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(a) Identify and evaluate the key drivers of innovation contributing to the success of LEGO   

(b) Using appropriate strategy and innovation frameworks, critically analyse the different approaches taken by LEGO to identify opportunities on the market

(c) Critically analyse the view that LEGO’s success can be attributed to the successful application of the Blue Ocean strategy

  • Key drivers of innovation contributing to the success of the Case study  have been clearly identified and the answer provides evidence of critical evaluation
  • Appropriate strategy frameworks have been carefully selected and applied in the analysis
  • Appropriate innovation frameworks have also been identified and applied in the analysis

In this task (c), you are required to ‘critically analyse the view that Case study’s success can be attributed to the successful application of Blue Ocean strategy.’

  • Provide a clear definition and/or explanation of the concept of Blue Ocean strategy.
  • Provide critical analysis, using specific examples, to back up your argument about  the view that success of the Case study  is a result of the company’s effective application of Blue Ocean strategy.
  • Appropriate Blue Ocean tools and frameworks have been carefully selected and applied in the analysis

Relinking innovation and business

Ole Kirk Kristiansen was the founder of LEGO. Kristiansen was a carpenter by profession and found the company in 1961 after a purchasing a wood workshop in the village of Billund in Denmark. It is during that this time that Kristiansen devoted his time and resources at building both houses and furniture for the farmers (Robertson and Breen, 2014). Later on, in 1932, he added to his production portfolio wooden toys and recommended the name LEGO formed from his Danish words which meant play well. It is at a later point in life that he learnt that LEGO in Latin meant I assemble. Kristiansen was dedicated to delivering quality products that this inspired him to write on his wall that only the best is good enough.

At the age of 12, Godtfred, Kristiansen’s son joined and started working in the business in 1932. The company made significant achievements such as it was the first to purchase a plastic injection-molding machine in 1947 in Denmark. The portfolio of the company had grown to more than 200 for both the plastic and wooden toys, and this entailed the automatic binding brick, described as the forerunner of the contemporary LEGO brick. It is during an encounter with a purchasing agent, in 1954 in a ferry ride to the United Kingdom who complained to Godtfred of how the toy departments had become a mess as the toys lacked a systematic organization that led to change of things. The comments moved Godtfred that he began considering a LEGO system of play. It is in 1958 that the operation started taking form as the company transformed its design of bricks to suit the current form. It was unfortunate in 1960 that fire consumed LEGO’s wooden warehouse and this led to Godtfred stopping the production of wooden toys.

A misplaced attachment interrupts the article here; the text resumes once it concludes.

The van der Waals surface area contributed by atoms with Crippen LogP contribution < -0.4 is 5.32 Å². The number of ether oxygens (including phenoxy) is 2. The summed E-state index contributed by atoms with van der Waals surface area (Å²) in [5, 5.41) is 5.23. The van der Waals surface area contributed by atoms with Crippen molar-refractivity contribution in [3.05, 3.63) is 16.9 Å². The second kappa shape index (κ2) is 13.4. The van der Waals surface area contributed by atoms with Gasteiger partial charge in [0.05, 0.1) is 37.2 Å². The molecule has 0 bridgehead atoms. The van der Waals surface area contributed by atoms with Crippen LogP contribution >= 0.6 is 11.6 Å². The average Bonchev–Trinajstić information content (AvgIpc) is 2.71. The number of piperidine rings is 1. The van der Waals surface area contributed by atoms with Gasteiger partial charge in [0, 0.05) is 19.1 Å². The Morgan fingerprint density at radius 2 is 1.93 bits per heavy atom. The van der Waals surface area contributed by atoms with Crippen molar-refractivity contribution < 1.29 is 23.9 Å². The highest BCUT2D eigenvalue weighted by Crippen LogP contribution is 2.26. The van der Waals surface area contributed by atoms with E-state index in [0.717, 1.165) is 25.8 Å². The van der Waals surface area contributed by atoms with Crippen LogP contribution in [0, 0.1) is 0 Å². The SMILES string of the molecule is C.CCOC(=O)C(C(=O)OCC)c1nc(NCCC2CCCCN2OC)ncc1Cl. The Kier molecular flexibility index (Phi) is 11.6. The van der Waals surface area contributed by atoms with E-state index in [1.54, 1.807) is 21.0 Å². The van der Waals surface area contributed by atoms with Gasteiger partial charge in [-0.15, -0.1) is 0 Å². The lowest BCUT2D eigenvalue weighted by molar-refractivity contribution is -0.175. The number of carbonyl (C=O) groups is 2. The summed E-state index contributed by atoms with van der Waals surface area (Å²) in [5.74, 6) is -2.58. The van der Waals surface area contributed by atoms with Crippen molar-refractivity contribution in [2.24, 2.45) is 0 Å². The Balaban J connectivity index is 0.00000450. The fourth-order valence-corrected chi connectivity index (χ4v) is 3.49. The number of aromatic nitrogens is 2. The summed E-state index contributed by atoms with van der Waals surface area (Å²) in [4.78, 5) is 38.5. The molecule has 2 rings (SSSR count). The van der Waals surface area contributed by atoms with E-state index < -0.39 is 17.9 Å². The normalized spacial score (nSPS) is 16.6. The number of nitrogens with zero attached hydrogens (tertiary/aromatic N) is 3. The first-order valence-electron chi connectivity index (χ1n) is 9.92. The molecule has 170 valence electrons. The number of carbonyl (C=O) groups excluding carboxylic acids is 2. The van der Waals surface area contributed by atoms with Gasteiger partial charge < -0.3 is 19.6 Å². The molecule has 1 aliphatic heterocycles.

Identify and evaluate the key drivers of innovation contributing to the success of

LEGO

Relinking innovation and business

The solution to how LEGO cracked the mystery behind its market problem was for the company to think inside the box. LEGO went back to its regular brick themes, for instance, racing cars, schools and police posts. Such products enabled the children to reuse the bricks over and over. Purchasing a new brick set added to the stock of the previous one. This was one of LEGO’s core marketing strengths something that consumers wanted in the market. Behind this was the fact that innovations were in the process itself. Contrary to many companies that lock innovation inside the thinking chamber, LEGO robustly had faith in expressing innovation not only in its products but also in its production process. To fathom how creativity and innovation helped LEGO solve the problems it was facing, it is crucial to understand the role of design strategy in the manufacturing process adopted by LEGO.

LEGO can be said to be one of the companies that had a defined vision of the role of innovation within its organization. LEGO created a design process model referred to as Design for Business (D4B) that enhanced the linkage between innovation and LEGO’s business plan.D4B also shifted the focus from a strategy for innovation from being product oriented to company-focused.

Design for business

D4B also concentrated on explaining creativity and design within the company strategy. A good illustration is that it links the company’s objectives and design strategy to attain the corporate goals.D4B facilitates more cooperation between the teams allowing them to improve the process of innovation (Leavy, 2018). It commanded several procedures and instruments to facilitate that innovation was better portrayed and discussed. Based on award poster for LEGO, such tools and methods are grouped into being innovation-related and design-linked that are comprehensible based on the fact that design is the roadmap that transforms creativity into innovation.

Though the D4B model was a unique management framework that encompassed design and innovation allowing them to be holistically incorporated in the company, a gap was still evident between the marketing strategy and the team tasked with creativity. It is such a gap that was one of the outcomes of LEGO’s dramatic fall evidenced towards the end of the 1990s. This could be traced back to the creative team that thought differently from the original LEGO’s vision.